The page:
Massive art exhibition, involving 90 artists from across Europe, explores the importance of social interaction in these isolated, divisive, and socially distanced times
In the wake of the pandemic, the corrosion of democracy, (fear of) the future, solidarity and divisiveness, pandemic and globalization are more urgent than ever before. These are the central themes and concerns of the exhibition “Diversity United,” which will run from May 4 to July 31, 2021 at Berlin’s Tempelhof Airport. Uniting 90 artists, established and emerging, from 34 countries, from Portugal to Russia, from Norway to Turkey, the major travelling group show, organized by the Foundation for Art and Culture, Bonn, will showcase European dialogues, focusing on themes such as freedom and democracy, migration and territory, as well political and personal identity.
Opening against a global backdrop of crisis and political turmoil, the transnational exhibition presents an artistic survey of contemporary Europe and explores the importance of art and social interaction.
“The exhibition can be understood as a commentary on our present time and asks questions about the desired and the real state of freedom, dignity, and respect,” says Walter Smerling, chairman of the foundation and initiator of the project. “It has the power to surprise us with visionary, poetic works and illustrates the creative facets of Europe in all its incredible diversity.”
“Diversity United” considers Europe as a whole, presenting artists who transcend borders through their work, including Yinka Shonibare (CBE), Annette Messager, Mona Hatoum, Alicja Kwade, Olafur Eliasson, Wolfgang Tillmans, and Slavs and Tatars. “When you are an artist, you belong to everybody and you belong to all countries,” says participating artist Christian Boltanski. “Thus, my country is art, and all the other artists are part of my family.”
Debuting at the historic site of the former Tempelhof Airport in Berlin, “Diversity United” will subsequently travel to Moscow and Paris.
‘It is the artists who show us how to overcome existing borders in order to explore common ground. In a particularly striking manner.’
“Europe thrives because of its artistic and cultural diversity. It is the artists who show us how to overcome existing borders in order to explore common ground. In a particularly striking manner, the exhibition ‘Diversity United,’ encourages us to think about these things,” says Hermann Parzinger, president of the Foundation of Prussian Cultural Heritage.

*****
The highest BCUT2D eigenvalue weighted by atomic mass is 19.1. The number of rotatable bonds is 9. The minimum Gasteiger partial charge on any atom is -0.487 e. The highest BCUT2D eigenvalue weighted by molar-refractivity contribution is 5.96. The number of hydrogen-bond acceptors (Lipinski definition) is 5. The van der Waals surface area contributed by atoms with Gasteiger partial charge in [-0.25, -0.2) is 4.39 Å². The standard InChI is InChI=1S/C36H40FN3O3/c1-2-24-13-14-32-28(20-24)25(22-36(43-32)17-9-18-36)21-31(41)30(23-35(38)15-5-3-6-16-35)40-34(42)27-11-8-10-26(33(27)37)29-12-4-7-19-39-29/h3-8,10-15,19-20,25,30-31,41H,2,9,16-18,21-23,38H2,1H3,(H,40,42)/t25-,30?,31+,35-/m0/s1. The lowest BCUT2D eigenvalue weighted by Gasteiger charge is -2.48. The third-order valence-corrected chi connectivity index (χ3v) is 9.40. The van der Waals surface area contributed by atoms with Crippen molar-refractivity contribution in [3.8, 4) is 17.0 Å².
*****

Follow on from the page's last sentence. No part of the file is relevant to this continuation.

The participating artists live and work or originate from all over Europe, including Albania, Belgium, Bosnia and Herzegovina, Bulgaria, Denmark, Germany, and Estonia. Finland, France, Greece, Ireland, Iceland, Italy, Kosovo, Croatia, Latvia, Moldova, and the Netherlands are also participating. So are Norway Austria, Poland, Portugal, Romania, Russia, Sweden, Switzerland, Serbia, Slovakia, Spain, Czech Republic, Turkey, Hungary, Ukraine, and the United Kingdom.
“Europe is based upon diversity,” says Andreas Görgen, head of the Department of Culture at the German Foreign Office. “Democracy is based upon diversity. When we are able to create an idea of the beauty inherent in diversity, then we can recognize what we have in common.”
Ronald Pofalla, chairman of the Petersburger Dialog, adds, “The European art exhibition ‘Diversity United’ will build bridges and inspire a new impetus to stimulate a dialogue, which, given the currently difficult situation vis-à-vis the relationship with Russia, is urgently needed.”
There couldn’t have been a venue more apt to launch such a massive project than Tempelhof Airport. “Tempelhof Airport is Europe’s largest iconic, imposing monument and a mirror of Europe’s history,” says Jutta Heim-Wenzler, managing director of the Tempelhof Projekt GmbH. “It is gradually being developed into a hub for art, culture, and creativity. I am thrilled that we are permitted to be the stage for this exciting exhibition embracing contemporary European art. Which other space would be more suitable than the gateway to the world, Tempelhof?”
A large number of new commissions will be on show, including works from Yael Bartana (Israel, 1970), Christian Boltanski (France, 1944), Pia Fries (Switzerland, 1955), Antony Gormley (UK, 1950), Manuel Graf (Germany, 1978), Sheila Hicks (US, 1934), Patricia Kaersenhout (Netherlands, 1966), Peter Kogler (Austria, 1959), Irina Korina (Russia, 1977), Alicja Kwade (Poland, 1979), Kris Martin (Belgium, 1972), Katja Novitskova (Estonia, 1984), Dan Perjovschi (Romania, 1961), Agnieszka Polska (Poland, 1985), Tal R (Tel Aviv, 1967), Tristan Schulze (Germany, 1964), Jan Svenungsson (Sweden, 1961), Erwin Wurm (Austria, 1954), and Yan Pei-Ming (China, 1960).